Monstrance and chalice among items that will be returned to Pugin's church in Ramsgate
Many of the ecclesiastical treasures from the former Benedictine Abbey in Ramsgate have been saved for the Church.
The items, including monstrance, a silver chalice and various portraits, had been put up for sale by auction by the 11 monks of Ramsgate Abbey who last year moved to a smaller new home, a former Franciscan friary in Chilworth, Surrey.
But the seven items have now been withdrawn from the auction and acquired through a private treaty sale by the Archdiocese of Southwark, and will be returned to St Augustine’s Church in Ramsgate, which Augustus Pugin designed and built next to his own house, The Grange.
They include a beautiful monstrance of around 1850, similar to one which Pugin designed for his other famous church, St Gile’s, Cheadle, and a watercolour sketch by Pugin of the interior of St Augustine’s, a preparatory study for a large drawing which he sent for display at the Royal Academy in 1849.
They also include a portrait of the writer Kenelm Digby, a close friend of Pugin, who helped Pugin’s son Edward complete the church after his father’s death; the church contains the Digby Chantry.
A silver chalice in the Gothic style by Hardman and Co, Birmingham, which made many ecclesiastical pieces for Pugin, has a Latin inscription on its base: “Pray for John Hardman.”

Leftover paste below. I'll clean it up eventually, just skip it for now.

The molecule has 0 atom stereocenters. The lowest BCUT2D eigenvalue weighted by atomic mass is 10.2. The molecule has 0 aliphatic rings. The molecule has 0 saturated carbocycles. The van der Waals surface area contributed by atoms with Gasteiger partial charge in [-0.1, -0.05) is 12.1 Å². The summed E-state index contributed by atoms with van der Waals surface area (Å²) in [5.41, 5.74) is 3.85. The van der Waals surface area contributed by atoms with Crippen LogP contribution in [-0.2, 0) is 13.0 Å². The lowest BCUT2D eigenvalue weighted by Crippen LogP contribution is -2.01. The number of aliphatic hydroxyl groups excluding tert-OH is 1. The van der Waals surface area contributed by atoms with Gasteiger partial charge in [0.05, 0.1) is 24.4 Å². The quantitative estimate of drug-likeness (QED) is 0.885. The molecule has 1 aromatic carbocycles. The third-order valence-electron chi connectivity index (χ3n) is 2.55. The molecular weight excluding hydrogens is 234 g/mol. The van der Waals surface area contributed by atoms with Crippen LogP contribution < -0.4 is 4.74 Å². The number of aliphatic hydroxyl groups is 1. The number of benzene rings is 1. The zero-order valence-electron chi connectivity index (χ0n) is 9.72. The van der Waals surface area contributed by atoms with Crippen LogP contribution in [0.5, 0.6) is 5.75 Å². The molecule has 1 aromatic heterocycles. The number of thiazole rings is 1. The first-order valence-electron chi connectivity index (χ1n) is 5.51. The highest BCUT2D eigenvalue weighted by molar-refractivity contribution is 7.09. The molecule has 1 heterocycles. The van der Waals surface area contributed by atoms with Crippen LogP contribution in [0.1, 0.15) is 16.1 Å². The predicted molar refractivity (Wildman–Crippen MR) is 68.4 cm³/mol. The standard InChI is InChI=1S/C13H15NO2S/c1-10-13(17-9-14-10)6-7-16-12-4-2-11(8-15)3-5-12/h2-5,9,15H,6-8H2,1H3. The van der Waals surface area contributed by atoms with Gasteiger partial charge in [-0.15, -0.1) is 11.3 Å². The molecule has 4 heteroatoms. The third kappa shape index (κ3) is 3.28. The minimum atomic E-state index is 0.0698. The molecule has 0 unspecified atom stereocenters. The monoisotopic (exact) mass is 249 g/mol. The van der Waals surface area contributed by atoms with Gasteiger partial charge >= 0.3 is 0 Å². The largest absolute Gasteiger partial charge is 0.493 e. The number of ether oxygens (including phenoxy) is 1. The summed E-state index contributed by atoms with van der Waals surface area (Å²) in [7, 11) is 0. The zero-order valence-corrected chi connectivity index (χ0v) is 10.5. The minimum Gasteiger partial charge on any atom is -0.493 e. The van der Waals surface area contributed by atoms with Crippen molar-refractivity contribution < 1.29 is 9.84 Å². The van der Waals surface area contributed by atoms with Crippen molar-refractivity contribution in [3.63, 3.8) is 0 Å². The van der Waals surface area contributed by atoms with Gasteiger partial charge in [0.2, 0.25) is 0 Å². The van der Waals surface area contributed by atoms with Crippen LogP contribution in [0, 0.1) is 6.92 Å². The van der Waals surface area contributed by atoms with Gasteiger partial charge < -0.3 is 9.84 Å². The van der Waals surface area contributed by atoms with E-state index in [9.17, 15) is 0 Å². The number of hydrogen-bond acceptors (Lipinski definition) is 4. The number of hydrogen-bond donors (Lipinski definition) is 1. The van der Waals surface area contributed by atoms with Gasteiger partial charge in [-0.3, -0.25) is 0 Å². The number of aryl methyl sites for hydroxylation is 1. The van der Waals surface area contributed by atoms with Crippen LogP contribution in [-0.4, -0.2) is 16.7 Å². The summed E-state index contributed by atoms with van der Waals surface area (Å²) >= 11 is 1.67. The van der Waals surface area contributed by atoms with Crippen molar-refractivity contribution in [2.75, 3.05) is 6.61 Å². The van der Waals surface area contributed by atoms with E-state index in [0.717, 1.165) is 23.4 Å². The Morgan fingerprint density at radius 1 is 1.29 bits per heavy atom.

Other items were bought back for the church by a parishioner; they include images of St Augustine.
The Archdiocese of Southwark took back responsibility for the Grade 1 listed church from the monks in 2010; it has begun a major programme of repair with grant support from English Heritage.
The monks at the Benedictine Farnborough Abbey have acquired two items including a rare silver recusant chalice dating from 1633, when Catholic worship was banned following the Reformation. The chalice, engraved with scenes from the Passion of Christ, was given to the monks at Ramsgate in the 19th century by a member of the Hales family, who were recusants.
The Abbot of Farnborough said, “All sacred vessels are important. The recusant chalice communicates with a particular eloquence the hardships suffered by Catholics in what are described in the inscription on the chalice as ‘cruel times’. We are relieved that this chalice will remain in appropriate hands.”